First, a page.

Savi Hensman

Remembering a warrior who became a peacemaker

By Savi Hensman
November 7, 2009

For ninety years or so, 11 November has been observed in many countries as Remembrance Day, honouring members of the armed forces and sometimes others who have died in war. For far longer, however, it has been St Martin’s Day (sometimes known as Martinmas or Martinstag). St Martin of Tours was a soldier who became a champion of peace. Though he lived in the fourth century, he remains highly relevant to today’s world.

Accounts suggest that he was born in Hungary, the son of a senior officer in the Roman Army. Martin was named after Mars, the Roman god of war, and following family tradition, became a soldier too. But against the wishes of his parents, he had decided he wanted to be a Christian and was a catechumen receiving instruction in preparation for baptism. He became known for his kindness towards and affection for his fellow-soldiers, and his humility – though an officer he did not give himself airs, and reputedly even cleaned his servant’s boots.

One bitterly cold winter day in Amiens, where he was stationed, he saw a beggar who was almost naked. Moved by compassion, Martin cut his own cloak in two and gave half to the beggar. That night, he dreamt he saw Jesus, who was wearing the half of his cloak he had given away, and who told the angels around him, “Martin, who is still but a catechumen, clothed me with this robe.”

He was baptised, but stayed in the army for almost two years. He had managed to avoid being called on to kill. However in Gaul, as the enemy approached and battle was imminent, he asked Emperor Julian if he could be discharged from military service, declaring “I am the soldier of Christ: it is not lawful for me to fight." Julian was furious and accused Martin of cowardice, but he offered to stand unarmed in front of the battle line, protected only by the sign of the cross. He was imprisoned overnight, but the next day the attackers decided to settle peacefully.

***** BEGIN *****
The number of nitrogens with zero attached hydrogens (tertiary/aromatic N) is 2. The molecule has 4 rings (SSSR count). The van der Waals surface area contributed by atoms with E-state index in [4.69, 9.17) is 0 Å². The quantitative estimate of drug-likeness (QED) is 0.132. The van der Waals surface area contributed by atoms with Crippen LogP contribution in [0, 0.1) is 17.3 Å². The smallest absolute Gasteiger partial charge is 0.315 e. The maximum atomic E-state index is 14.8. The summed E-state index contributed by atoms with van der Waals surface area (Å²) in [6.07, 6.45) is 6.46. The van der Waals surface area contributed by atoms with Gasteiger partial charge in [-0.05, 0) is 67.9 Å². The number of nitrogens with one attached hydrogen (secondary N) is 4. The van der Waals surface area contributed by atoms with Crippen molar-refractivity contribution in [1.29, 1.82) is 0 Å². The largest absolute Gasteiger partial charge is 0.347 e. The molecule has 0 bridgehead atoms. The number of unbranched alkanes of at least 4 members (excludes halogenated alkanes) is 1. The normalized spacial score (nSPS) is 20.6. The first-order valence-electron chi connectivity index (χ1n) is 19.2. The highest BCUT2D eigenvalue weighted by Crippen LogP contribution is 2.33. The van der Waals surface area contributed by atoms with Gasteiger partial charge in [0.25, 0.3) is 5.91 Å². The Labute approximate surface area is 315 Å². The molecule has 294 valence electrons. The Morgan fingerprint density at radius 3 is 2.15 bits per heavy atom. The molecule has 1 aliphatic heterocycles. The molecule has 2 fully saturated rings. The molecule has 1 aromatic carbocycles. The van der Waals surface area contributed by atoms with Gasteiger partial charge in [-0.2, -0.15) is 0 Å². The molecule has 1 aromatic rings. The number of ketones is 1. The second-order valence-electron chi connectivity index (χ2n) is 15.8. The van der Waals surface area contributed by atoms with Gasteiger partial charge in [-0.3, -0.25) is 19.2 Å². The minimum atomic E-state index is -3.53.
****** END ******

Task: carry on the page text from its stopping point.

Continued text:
Leaving military service, he sought the guidance of Hilary, Bishop of Poitiers, who tried to persuade him to become a priest, though Martin felt he was unworthy. He founded a monastery, where he was joined by others seeking to lead a simple life of devotion.

The Christians of Tours in France decided they wanted Martin as a bishop, but were almost certain he would refuse. So a local man came to him claiming that his wife was sick and asking him to visit. Martin was too kindhearted to turn him down, but when he got there he was surrounded by local people, who demanded that he become their bishop, and he reluctantly gave way.

Martin continued to live a simple life, seeking to win people to Christianity and campaigning to free prisoners. Though strongly opposed to what he saw as unorthodox teaching, he opposed state persecution of heretics, arguing that excommunication by the church was punishment enough. When Priscillian, whose teaching went against that of the mainstream church, and his followers were arrested and another bishop asked for them to be put to death, Martin pleaded with Maximus, who by then was the emperor, not to harm them. He thought that their safety was secure, but afterwards they were tortured and executed. Martin was appalled and at first refused communion with the bishops who had acted so cruelly, though he was persuaded by the emperor to soften his stance in return for the freedom of some prisoners.

On 11 November it is especially fitting to celebrate the life and witness of Martin, who cared for his fellow-soldiers yet chose a path of non-violence and who set an example of compassion, sharing and simplicity of lifestyle which can help create lasting foundations for peace.


Also from Ekklesia: ‘Re-imagining Remembrance’, by Kare Guthrie -


© Savitri Hensman was born in Sri Lanka. She works in the voluntary sector in health and social care and equalities in the UK, and is also a respected writer on Christianity and social justice. Savi is an Ekklesia associate.

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